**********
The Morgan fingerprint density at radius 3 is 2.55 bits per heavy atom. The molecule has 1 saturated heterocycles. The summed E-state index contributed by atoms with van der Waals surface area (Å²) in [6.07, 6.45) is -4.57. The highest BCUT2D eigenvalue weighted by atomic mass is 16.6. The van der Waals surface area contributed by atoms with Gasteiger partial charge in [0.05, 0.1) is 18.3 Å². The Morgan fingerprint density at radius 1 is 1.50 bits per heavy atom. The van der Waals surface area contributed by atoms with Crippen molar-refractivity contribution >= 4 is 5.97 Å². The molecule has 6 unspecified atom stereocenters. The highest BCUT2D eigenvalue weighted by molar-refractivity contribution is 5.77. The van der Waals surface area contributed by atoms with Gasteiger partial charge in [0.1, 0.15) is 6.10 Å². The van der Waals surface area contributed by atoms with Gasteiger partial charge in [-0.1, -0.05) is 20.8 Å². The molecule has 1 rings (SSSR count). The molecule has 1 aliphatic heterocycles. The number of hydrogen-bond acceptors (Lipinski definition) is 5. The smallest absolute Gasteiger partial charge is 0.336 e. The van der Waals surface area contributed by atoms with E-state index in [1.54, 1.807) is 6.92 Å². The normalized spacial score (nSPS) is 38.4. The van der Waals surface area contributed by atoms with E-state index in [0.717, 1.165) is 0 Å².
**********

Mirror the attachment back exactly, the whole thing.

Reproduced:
The Morgan fingerprint density at radius 3 is 2.55 bits per heavy atom. The molecule has 1 saturated heterocycles. The summed E-state index contributed by atoms with van der Waals surface area (Å²) in [6.07, 6.45) is -4.57. The highest BCUT2D eigenvalue weighted by atomic mass is 16.6. The van der Waals surface area contributed by atoms with Gasteiger partial charge in [0.05, 0.1) is 18.3 Å². The Morgan fingerprint density at radius 1 is 1.50 bits per heavy atom. The van der Waals surface area contributed by atoms with Crippen molar-refractivity contribution >= 4 is 5.97 Å². The molecule has 6 unspecified atom stereocenters. The highest BCUT2D eigenvalue weighted by molar-refractivity contribution is 5.77. The van der Waals surface area contributed by atoms with Gasteiger partial charge in [0.1, 0.15) is 6.10 Å². The van der Waals surface area contributed by atoms with Gasteiger partial charge in [-0.1, -0.05) is 20.8 Å². The molecule has 1 rings (SSSR count). The molecule has 1 aliphatic heterocycles. The number of hydrogen-bond acceptors (Lipinski definition) is 5. The smallest absolute Gasteiger partial charge is 0.336 e. The van der Waals surface area contributed by atoms with E-state index in [1.54, 1.807) is 6.92 Å². The normalized spacial score (nSPS) is 38.4. The van der Waals surface area contributed by atoms with E-state index in [0.717, 1.165) is 0 Å².